Meteorologists’ interpretation

Both the horizontal Windy and the vertical GRAMET views are automated presentations of computer data and rely on the pilot to understand and interpret them.  The view is of the raw output from the model and lacks the interpretive wisdom of a forecaster.

It is a good idea additionally to get a meteorologist’s interpretation, as they apply their knowledge, training and experience.

The two main ways a UK pilot can access an aviation meteorologist’s interpretation are the Met Office’s forms (215 and 214) and Terminal Aerodrome Forecasts (TAFs).

Form 215 ( has a detailed forecast of visibility, weather, clouds and 0°C isotherm for the whole country.  It is important to note the time that the zones are valid and then look at their speed and direction of movement to have a forecast for the time of your flight.  Unlike Windy, the forecast is over a wide area and relatively fixed in time, but it does have the benefit of having a trained eye cast over it.  Again, you should look at the most pessimistic part of the forecast.

The forms below are for the same time period as the screenshots of Windy above, and paint a picture with more meteorological detail, but over a more extended period and in larger, more broad-brush, areas.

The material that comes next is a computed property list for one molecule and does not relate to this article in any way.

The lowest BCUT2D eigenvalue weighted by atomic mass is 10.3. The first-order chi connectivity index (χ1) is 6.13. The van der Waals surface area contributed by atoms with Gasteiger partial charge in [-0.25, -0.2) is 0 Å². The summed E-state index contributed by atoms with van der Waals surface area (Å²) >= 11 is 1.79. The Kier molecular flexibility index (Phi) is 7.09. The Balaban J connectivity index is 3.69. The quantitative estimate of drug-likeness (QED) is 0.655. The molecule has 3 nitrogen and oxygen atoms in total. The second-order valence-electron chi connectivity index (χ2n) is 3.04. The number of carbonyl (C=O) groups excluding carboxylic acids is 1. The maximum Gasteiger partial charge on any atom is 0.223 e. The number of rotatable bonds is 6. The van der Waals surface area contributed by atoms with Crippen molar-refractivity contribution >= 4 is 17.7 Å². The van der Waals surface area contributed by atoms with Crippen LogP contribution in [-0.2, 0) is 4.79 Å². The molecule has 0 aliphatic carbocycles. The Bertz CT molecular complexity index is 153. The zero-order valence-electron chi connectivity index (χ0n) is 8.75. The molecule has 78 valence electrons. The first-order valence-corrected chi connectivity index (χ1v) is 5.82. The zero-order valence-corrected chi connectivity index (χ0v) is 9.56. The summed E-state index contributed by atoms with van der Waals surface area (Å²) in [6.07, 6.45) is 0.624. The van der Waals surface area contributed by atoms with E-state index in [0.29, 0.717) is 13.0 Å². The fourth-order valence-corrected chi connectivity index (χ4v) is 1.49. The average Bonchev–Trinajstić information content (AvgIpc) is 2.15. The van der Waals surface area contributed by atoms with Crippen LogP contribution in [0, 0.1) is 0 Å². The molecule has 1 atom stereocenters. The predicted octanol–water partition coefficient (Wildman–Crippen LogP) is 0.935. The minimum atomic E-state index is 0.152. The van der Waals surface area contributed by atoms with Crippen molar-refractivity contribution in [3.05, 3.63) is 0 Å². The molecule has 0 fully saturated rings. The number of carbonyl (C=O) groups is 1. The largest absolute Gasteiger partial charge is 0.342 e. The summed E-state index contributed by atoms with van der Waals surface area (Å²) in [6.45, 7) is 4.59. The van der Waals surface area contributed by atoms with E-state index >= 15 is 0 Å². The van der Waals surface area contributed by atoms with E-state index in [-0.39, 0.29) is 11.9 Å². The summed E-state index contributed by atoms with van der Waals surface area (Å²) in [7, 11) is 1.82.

The spot wind form (214) is included for completeness, but in fact the wind away from the surface is the most predictable aspect of meteorology, and the wind report and forecast is just as accurate and much more usable than Form 214.

The other human interpreted forecast available to the GA pilot is the TAF.  This is only for one spot (the airport for which it is reported) so needs to be used with increasing care the further you are from that airport, both horizontally and vertically.  Thus, Heathrow’s TAF is a very reasonable forecast for conditions at Fairoaks, as they are close and at the same elevation, but the Leeds Bradford TAF may have little to offer about conditions at Sherburn, because of significant geographical differences between the two, particularly elevation.